There's a new man in charge of the West York High School varsity football program, and he's coming in with some high expectations.
At Tuesday night's school board meeting, longtime Dallastown assistant Ivan Quinones was approved as the Bulldogs' next head coach.
Quinones succeeds Jeremy Jones, who resigned as West York's coach shortly after the conclusion of the 2018 season for family reasons. In four years with the Bulldogs, Jones' teams went 14-27, including a 5-6 mark last season, when West York started 0-5 against a brutally tough schedule, only to rebound to win five straight games to finish second in York-Adams Division II and qualify for the District 3 Class 4-A playoffs.
If Quinones has his way, there will be more playoff appearances in the future for West York.
"The expectation is to win a lot of football games, division titles, district titles and compete and win at the state level and do it with class," the 54-year-old Quinones said. "The expectation is high for the program as a whole, and the expectation is high for myself and the rest of the coaching staff to make a positive impact on the players, school district and community, and includes preparing and helping the players that want to use football to give them more options for higher education."
His mentors: Quinones experienced more than a little success during his decade-long tenure with the Dallastown varsity squad, where he worked under Kevin Myers and Ron Miller — two men who Quinones considers his coaching mentors, along with his high school coach, Brady Straub.
Quinones was Dallastown's defensive coordinator under both Miller and Myers. Before that, he was the varsity linebackers coach. He also worked at the Dallastown youth level.
Miller enjoyed a wildly successful run as West York's head coach from 2006-2014, going 86-25 before taking over as the Wildcats' leader last year after Myers resigned. Quinones applied for the Dallastown head coaching job when Myers resigned but stayed on staff to coach under Miller when he got the job. It's a decision he does not regret.
He lauded Miller "for the energy he brings to a program and his knowledge of the game." He praised Myers for "showing (me) how to lead a successful program and doing it the right way, while establishing a winning culture." Straub, meanwhile taught him "to be firm but fair and to set expectations high at a very young age."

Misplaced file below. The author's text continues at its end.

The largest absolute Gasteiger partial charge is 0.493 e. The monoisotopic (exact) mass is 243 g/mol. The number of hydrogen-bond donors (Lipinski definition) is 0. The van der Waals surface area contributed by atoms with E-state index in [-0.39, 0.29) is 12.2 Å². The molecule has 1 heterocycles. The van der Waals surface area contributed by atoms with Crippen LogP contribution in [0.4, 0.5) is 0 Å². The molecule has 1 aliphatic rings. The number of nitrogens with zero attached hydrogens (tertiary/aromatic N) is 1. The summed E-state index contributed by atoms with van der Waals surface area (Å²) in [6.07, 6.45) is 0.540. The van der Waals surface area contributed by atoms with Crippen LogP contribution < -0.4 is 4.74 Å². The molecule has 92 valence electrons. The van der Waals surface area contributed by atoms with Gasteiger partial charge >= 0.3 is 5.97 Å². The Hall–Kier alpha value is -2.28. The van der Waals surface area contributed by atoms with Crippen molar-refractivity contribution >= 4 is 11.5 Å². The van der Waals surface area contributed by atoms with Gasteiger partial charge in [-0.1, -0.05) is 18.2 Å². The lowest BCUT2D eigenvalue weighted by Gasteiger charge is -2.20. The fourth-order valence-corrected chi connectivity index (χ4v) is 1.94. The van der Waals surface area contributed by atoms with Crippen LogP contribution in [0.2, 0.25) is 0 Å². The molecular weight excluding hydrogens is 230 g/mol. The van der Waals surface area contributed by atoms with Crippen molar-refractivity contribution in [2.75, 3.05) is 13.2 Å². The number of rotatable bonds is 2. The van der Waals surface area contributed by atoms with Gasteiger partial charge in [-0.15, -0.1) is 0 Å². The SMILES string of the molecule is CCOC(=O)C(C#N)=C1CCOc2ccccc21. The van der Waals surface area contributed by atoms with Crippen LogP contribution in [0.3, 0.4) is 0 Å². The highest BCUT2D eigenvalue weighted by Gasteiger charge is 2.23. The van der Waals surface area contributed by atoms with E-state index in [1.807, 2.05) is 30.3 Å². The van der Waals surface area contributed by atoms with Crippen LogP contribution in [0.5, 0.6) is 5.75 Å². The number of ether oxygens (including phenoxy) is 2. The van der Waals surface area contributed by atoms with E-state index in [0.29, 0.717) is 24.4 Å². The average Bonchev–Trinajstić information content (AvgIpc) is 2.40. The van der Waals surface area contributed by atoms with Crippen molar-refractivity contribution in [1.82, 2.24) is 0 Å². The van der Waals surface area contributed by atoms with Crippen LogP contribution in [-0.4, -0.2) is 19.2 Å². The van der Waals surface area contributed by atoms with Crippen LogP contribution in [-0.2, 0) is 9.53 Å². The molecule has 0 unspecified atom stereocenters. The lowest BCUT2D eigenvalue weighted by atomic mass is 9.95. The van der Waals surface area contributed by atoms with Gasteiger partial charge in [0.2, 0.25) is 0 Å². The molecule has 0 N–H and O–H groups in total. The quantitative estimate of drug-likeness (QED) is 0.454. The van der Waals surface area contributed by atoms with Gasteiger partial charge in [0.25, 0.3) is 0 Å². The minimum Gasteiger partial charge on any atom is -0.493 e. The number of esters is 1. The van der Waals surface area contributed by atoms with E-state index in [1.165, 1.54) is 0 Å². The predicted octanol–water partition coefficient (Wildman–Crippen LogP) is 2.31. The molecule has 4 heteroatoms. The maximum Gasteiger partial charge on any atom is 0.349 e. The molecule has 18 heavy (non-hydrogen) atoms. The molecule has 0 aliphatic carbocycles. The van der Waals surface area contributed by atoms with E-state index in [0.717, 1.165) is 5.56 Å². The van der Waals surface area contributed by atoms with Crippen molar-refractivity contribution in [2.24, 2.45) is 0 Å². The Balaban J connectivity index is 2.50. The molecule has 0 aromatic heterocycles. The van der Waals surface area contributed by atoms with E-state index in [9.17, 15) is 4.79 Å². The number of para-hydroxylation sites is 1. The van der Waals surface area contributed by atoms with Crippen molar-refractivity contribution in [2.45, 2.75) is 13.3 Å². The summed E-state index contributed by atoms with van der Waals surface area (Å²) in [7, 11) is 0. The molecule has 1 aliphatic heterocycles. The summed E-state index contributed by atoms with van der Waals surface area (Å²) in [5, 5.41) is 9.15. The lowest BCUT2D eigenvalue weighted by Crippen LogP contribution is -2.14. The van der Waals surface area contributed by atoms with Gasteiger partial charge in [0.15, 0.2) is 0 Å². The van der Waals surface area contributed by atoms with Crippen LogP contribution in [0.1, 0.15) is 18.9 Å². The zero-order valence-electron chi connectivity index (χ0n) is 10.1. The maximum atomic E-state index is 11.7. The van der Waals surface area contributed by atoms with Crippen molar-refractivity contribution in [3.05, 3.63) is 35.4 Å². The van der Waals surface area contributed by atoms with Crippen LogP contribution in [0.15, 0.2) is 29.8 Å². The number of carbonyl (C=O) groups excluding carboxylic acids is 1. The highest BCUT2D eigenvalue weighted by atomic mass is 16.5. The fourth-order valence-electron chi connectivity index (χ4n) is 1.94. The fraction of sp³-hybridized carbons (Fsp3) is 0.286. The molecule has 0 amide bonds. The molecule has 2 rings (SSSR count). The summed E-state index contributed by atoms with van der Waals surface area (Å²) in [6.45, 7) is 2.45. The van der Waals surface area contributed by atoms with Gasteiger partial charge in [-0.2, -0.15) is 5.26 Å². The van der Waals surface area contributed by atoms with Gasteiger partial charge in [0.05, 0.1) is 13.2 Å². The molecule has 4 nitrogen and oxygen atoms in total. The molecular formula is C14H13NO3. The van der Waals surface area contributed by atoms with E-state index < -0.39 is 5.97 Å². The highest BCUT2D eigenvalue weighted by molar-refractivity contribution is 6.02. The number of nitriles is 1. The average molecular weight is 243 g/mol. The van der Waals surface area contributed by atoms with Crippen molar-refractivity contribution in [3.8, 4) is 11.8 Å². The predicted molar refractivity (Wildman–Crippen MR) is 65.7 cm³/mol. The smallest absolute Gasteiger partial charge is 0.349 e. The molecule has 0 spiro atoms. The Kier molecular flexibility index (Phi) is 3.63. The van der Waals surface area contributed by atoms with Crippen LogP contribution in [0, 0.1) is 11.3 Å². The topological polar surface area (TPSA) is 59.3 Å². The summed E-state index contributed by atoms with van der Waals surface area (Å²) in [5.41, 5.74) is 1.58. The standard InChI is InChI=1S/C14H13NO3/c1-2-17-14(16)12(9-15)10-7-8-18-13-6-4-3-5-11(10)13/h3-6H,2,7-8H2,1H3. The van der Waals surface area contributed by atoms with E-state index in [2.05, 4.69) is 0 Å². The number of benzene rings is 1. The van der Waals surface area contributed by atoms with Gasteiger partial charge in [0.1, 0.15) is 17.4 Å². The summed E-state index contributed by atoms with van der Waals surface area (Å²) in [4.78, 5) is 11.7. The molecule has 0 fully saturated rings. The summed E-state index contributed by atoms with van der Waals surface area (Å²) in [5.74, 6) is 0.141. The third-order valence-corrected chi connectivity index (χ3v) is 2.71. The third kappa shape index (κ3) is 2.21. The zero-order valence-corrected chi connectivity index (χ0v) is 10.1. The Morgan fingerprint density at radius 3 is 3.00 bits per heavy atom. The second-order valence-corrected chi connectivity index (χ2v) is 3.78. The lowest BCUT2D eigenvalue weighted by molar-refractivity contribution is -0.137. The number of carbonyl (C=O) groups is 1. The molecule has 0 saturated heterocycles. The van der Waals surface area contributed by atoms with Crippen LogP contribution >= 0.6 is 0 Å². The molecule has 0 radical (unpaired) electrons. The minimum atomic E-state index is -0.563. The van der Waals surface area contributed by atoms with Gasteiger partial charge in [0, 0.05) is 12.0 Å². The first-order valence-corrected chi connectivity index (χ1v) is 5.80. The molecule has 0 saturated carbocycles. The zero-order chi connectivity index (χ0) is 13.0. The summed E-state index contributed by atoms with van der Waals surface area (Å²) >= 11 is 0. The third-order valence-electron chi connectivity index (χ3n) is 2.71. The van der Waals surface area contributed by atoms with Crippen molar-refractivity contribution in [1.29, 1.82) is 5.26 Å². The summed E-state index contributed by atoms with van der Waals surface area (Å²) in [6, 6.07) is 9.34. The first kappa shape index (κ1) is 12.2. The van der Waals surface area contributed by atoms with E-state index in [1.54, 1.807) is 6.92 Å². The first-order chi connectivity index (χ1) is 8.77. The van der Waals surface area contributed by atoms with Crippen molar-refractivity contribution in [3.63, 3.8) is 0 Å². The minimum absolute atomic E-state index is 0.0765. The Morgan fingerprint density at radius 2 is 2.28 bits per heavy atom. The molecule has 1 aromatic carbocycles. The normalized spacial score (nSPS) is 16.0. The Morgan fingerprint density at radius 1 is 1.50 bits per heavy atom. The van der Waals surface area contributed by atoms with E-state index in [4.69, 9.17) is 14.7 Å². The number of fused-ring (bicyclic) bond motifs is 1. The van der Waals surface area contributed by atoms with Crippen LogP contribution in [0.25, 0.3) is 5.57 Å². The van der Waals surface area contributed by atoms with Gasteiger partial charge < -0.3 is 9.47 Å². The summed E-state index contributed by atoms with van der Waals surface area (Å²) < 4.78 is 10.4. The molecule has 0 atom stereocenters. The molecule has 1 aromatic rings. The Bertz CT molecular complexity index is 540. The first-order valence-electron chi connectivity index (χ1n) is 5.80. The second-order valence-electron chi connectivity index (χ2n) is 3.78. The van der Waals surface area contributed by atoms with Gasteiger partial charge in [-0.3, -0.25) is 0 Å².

Quinones describes himself as a "players' coach." That is a description that Myers completely agrees with.
"I think Ivan would be a good fit anywhere. ... He knows the game, and he loves the game," Myers said. "He's going to develop relationships with the players, and they're going to play hard for him."
Dallastown tenure: Dallastown had a down year last season, at least by recent standards, going 5-5. Quinones' defense was 10th in the league in points allowed per game at 25.9.
Quinones, however, was part of the staff during some of Myers' glory years at Dallastown, including a 10-0 regular season in 2010 and a District 3 4-A semifinal berth in 2013.
He described his Dallastown experience as "excellent. It’s a great environment for students and athletes. There so much support from the administration and community."
Taking over at West York: The West York job will be Quinones' first high school head coaching position, although he has been a head coach for younger players.
"It was an opportunity to develop as a coach, and it afforded me the opportunity to lead what has historically been a great football and athletic program," Quinones said. "Most of all, it allows me to expand my reach on positively impacting young people."
Quinones plans to run a power-spread offense and a 4-4 defense with the Bulldogs.
He hasn't met with his new players yet and is in the process of putting together his coaching staff. He said he will look at current West York assistants "to see if the vision for the program" is in sync. "Institutional knowledge is a big part of what we will need at (West York)," he said.
His background: Quinones, according to the school board agenda, is scheduled to earn a $6,000 coaching salary.
A retired commander with the Maryland State Police, Quinones is now the public safety director at Harrisburg Area Community College. He moved into the Dallastown district while still employed by the Maryland State Police.
While at Dallastown, Quinones' sons Austin and Addison played for the Wildcats. Addison went on to become a standout college player at NCAA Division III power Johns Hopkins.
— Reach Steve Heiser at firstname.lastname@example.org.